Kynan Tan. Photo: Brad SerlsNetworks and Collaboration

Kynan Tan by Perdita Phillips
Just around the corner from the entrance to the State Library are five monitors and two speakers that make up the audiovisual installation Hyperthymesia (25 years of non-linear western australian history) by Kynan Tan. There is a constant stream of fragmented sound that parallels the parade of flickering images on each of the screens. Hyperthymesia is the ability to remember one’s life in intricate detail. The images in this installation were sourced from 260 videos Kynan found on YouTube, all created by Western Australian pop and rock musicians. The music clips have been reduced to fragments of data at 30 frames per second. Memory is lost in hyper-detail. Although fast-paced, the visual images have retained some sort of fleeting coherency, whereas sounds have been reduced to blips without rhythm, melody or apparent variation in pitch.

Kynan frequently works with data in various forms. His background is in musical composition, which has shaped the way that he views the construction of artworks. Combined with an interest in electronic music, there is a strong impression of putting elements together into a greater whole, but which often retains the sense of the ‘atomic’. His works are typified by a finely wrought aesthetic – a delicate ‘plucking’ of data.

Kynan Tan, artwork composite – Multiplicity, 2012. 2 channel video (8:3 dual projection), 2.1 channel sound. approx. 30 min. Image courtesy of artist“At the moment I am quite interested in the way that things connect and sort of looking at works and systems as inspiration for artworks but also looking at each artwork as its own network or system…

in the way that, say, a source like a data source or computer algorithm can then output into multiple different senses and how these relate to each other and inform each other – and can provide inspiration to work in different mediums.”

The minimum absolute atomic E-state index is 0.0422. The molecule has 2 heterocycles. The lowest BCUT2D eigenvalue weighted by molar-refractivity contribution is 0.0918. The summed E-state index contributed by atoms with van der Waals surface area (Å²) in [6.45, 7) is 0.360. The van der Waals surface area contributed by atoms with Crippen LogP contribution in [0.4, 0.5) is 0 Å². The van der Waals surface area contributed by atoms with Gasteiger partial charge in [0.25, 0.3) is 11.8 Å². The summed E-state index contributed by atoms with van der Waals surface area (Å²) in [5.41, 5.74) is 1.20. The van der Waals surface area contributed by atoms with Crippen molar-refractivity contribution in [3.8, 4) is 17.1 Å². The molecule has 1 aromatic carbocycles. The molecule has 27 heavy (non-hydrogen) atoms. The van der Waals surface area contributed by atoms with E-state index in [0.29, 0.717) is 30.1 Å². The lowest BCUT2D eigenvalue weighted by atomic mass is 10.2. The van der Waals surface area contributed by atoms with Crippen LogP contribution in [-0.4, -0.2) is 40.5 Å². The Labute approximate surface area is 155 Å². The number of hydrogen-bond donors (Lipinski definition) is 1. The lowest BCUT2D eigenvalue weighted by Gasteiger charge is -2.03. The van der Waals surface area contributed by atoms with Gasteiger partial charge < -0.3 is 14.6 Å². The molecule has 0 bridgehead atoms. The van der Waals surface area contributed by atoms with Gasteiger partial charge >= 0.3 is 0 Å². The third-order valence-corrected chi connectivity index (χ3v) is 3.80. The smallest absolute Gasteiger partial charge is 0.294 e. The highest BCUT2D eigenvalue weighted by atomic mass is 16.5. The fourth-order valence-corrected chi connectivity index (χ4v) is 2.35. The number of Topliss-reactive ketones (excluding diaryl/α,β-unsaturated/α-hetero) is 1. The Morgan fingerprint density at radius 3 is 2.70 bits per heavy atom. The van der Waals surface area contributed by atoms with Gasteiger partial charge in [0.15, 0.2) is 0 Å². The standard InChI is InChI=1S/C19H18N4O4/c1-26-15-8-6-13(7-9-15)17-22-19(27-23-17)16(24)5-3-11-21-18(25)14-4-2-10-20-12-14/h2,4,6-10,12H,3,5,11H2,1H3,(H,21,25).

This approach lead Kynan to expand his media from music and live electronic performance to audio visual installation works such as Hyperthymesia and sculptural installations of his own or in the long-term project with collaborator Andrew Brooks.

Not surprisingly, the different media and collaborations have allowed Kynan to adopt concepts and approaches of other disciplines and to refine his own sense of what is pivotal to his sound art practice. For , Brooks is based in Sydney and the duo does a lot of preparation over the Internet before meeting up for focussed and intense project sessions. When working with choreographers, Kynan speaks of adapting to the repetitious nature of rehearsals. In the last year he has had access to a conventional studio space at CIA, which has allowed him consolidated periods of time over weeks to focus on deeper investigations of how image and sound interact.

In Hyperthymesia Kynan builds on the past, not by following methods or trends, but by fracturing and recombining, in order to create something distinctively new. His solo and collaborative investigations into the physicality of perception pose novel questions about image/sound.

Look for Kynan’s work in What I See When I Look at Sound, curated by Leigh Robb and showing at PICA until the end of August. Sound artists in Western Australia have been productive in undoing boundaries. Seeing these creative tensions from other disciplines affords us the opportunity to re-evaluate our expectations about models of art production in Western Australia and take on some of the urgency and adaptability needed for contemporary art in the 21st Century.

Dr Perdita Phillips is an artist working with environmental issues and social change. She is co-editor of Lethologica Press and hopes to be voyaging to the subantarctic later this year.

This article featured in the Artsource Newsletter, Winter 2014.